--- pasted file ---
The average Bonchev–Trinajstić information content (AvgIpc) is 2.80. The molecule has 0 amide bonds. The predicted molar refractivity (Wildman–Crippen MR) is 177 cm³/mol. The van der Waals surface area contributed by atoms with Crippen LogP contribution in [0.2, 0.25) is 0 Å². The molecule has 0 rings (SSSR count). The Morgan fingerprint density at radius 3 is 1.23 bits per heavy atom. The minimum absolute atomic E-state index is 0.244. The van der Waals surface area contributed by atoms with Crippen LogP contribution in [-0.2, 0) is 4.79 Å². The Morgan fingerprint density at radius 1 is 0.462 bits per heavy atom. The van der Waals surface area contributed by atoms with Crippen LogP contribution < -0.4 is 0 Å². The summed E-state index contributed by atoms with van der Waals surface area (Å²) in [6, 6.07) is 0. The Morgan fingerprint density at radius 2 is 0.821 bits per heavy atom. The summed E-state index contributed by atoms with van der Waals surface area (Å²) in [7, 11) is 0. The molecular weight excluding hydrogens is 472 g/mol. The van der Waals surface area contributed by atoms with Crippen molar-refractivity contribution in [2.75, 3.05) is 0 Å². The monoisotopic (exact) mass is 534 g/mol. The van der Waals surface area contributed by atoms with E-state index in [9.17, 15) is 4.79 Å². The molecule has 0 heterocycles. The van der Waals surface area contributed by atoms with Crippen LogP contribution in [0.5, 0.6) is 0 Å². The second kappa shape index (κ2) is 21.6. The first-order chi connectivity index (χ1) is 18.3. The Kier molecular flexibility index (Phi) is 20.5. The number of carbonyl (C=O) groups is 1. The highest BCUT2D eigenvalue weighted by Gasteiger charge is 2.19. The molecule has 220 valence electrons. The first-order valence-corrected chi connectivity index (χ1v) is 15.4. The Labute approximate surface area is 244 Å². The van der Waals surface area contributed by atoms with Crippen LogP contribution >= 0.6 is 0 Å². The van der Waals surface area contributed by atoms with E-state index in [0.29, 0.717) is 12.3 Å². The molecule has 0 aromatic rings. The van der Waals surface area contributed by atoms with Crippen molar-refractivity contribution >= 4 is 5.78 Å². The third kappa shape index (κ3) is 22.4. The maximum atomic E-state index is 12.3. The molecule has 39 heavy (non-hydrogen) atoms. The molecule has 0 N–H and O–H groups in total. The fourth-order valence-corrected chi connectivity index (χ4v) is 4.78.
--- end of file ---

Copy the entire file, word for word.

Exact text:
The average Bonchev–Trinajstić information content (AvgIpc) is 2.80. The molecule has 0 amide bonds. The predicted molar refractivity (Wildman–Crippen MR) is 177 cm³/mol. The van der Waals surface area contributed by atoms with Crippen LogP contribution in [0.2, 0.25) is 0 Å². The molecule has 0 rings (SSSR count). The Morgan fingerprint density at radius 3 is 1.23 bits per heavy atom. The minimum absolute atomic E-state index is 0.244. The van der Waals surface area contributed by atoms with Crippen LogP contribution in [-0.2, 0) is 4.79 Å². The Morgan fingerprint density at radius 1 is 0.462 bits per heavy atom. The van der Waals surface area contributed by atoms with Crippen LogP contribution < -0.4 is 0 Å². The summed E-state index contributed by atoms with van der Waals surface area (Å²) in [6, 6.07) is 0. The Morgan fingerprint density at radius 2 is 0.821 bits per heavy atom. The summed E-state index contributed by atoms with van der Waals surface area (Å²) in [7, 11) is 0. The molecular weight excluding hydrogens is 472 g/mol. The van der Waals surface area contributed by atoms with Crippen molar-refractivity contribution in [2.75, 3.05) is 0 Å². The monoisotopic (exact) mass is 534 g/mol. The van der Waals surface area contributed by atoms with E-state index in [9.17, 15) is 4.79 Å². The molecule has 0 heterocycles. The van der Waals surface area contributed by atoms with Crippen LogP contribution in [0.5, 0.6) is 0 Å². The second kappa shape index (κ2) is 21.6. The first-order chi connectivity index (χ1) is 18.3. The Kier molecular flexibility index (Phi) is 20.5. The number of carbonyl (C=O) groups is 1. The highest BCUT2D eigenvalue weighted by Gasteiger charge is 2.19. The molecule has 220 valence electrons. The first-order valence-corrected chi connectivity index (χ1v) is 15.4. The Labute approximate surface area is 244 Å². The van der Waals surface area contributed by atoms with Crippen LogP contribution >= 0.6 is 0 Å². The van der Waals surface area contributed by atoms with E-state index in [0.29, 0.717) is 12.3 Å². The molecule has 0 aromatic rings. The van der Waals surface area contributed by atoms with Crippen molar-refractivity contribution >= 4 is 5.78 Å². The third kappa shape index (κ3) is 22.4. The maximum atomic E-state index is 12.3. The molecule has 39 heavy (non-hydrogen) atoms. The molecule has 0 N–H and O–H groups in total. The fourth-order valence-corrected chi connectivity index (χ4v) is 4.78.